3) Height fields that are post-processed from adjusted vorticities also exhibit reduced error variance.

4) Results from the two-parameter model indicate that the strategy of adjustment will be useful in assimilating a sequence of mean temperature (thickness) fields derived from the VISSR Atmospheric Sounder (VAS) which is to be carded on all GOES satellites during this decade.

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John M. Lewis

In the mid-1950s, amid heated debate over the physical mechanisms that controlled the known features of the atmosphere's general circulation, Norman Phillips simulated hemispheric motion on the high-speed computer at the Institute for Advanced Study. A simple energetically consistent model was integrated for a simulated time of approximately 1 month. Analysis of the model results clarified the respective roles of the synoptic-scale eddies (cyclones-anticyclones) and mean meridional circulation in the maintenance of the upper-level westerlies and the surface wind regimes. Furthermore, the modeled cyclones clearly linked surface frontogenesis with the upper-level Charney–Eady wave. In addition to discussing the model results in light of the controversy and ferment that surrounded general circulation theory in the 1940s–1950s, an effort is made to follow Phillips's scientific path to the experiment.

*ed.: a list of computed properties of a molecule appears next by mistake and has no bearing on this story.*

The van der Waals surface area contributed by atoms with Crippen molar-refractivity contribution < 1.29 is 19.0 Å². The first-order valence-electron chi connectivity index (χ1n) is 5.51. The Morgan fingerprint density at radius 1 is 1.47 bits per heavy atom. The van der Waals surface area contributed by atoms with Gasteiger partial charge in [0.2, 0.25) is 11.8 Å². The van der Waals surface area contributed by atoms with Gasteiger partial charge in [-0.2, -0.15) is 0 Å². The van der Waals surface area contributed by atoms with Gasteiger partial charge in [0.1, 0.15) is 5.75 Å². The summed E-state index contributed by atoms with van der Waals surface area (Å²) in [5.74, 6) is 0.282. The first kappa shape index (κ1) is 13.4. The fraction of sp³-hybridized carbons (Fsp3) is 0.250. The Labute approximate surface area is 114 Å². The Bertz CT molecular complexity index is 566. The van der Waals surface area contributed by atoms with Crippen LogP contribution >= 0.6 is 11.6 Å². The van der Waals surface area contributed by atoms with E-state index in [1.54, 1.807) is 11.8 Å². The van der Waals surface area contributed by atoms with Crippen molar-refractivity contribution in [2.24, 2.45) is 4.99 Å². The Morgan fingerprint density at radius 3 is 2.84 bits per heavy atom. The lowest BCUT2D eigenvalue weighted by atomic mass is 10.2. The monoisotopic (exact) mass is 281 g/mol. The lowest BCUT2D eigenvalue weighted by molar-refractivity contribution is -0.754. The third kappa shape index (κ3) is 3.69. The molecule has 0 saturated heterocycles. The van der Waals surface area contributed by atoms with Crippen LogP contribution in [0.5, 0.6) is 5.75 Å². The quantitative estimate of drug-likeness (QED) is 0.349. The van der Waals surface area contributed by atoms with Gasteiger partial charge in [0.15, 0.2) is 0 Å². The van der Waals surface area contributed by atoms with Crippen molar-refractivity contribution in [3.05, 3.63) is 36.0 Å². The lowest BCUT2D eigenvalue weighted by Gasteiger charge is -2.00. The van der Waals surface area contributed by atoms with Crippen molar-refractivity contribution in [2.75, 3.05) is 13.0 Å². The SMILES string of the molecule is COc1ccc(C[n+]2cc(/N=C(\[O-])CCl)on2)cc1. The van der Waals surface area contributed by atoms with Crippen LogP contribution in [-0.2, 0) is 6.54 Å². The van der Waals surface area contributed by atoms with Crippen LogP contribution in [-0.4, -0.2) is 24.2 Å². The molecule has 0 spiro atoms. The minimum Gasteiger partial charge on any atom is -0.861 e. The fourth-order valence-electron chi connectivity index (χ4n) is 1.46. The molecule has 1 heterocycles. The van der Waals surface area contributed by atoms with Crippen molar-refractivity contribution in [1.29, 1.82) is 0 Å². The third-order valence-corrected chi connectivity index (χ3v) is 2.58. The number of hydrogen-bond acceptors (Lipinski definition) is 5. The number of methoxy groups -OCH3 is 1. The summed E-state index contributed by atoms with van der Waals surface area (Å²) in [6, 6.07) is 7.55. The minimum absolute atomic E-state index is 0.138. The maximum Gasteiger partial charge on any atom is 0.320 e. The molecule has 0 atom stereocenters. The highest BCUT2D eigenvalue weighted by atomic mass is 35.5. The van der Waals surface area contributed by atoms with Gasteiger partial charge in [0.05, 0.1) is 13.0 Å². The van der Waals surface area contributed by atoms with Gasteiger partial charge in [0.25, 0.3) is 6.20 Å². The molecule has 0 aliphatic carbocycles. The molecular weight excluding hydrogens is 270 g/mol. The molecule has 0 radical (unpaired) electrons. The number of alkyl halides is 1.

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John M Lewis

Meteorologist Carl-Gustaf Rossby is examined as a mentor. In order to evaluate him, the mentor–protégé concept is discussed with the benefit of existing literature on the subject and key examples from the recent history of science. In addition to standard source material, oral histories and letters of reminiscence from approximately 25 former students and associates have been used.

The study indicates that Rossby expected an unusually high degree of independence on the part of his protégés, but that he was exceptional in his ability to engage the protégés on an intellectual basis—to scientifically excite them on issues of importance to him. Once they were entrained, however, Rossby was not inclined to follow their work closely.

He surrounded himself with a cadre of exceptional teachers who complemented his own heuristic style, and he further used his influence to establish a steady stream of first-rate visitors to the institutes. In this environment that bristled with ideas and discourse, the protégés thrived.

A list of Rossby's protégés and the titles of their doctoral dissertations are also included.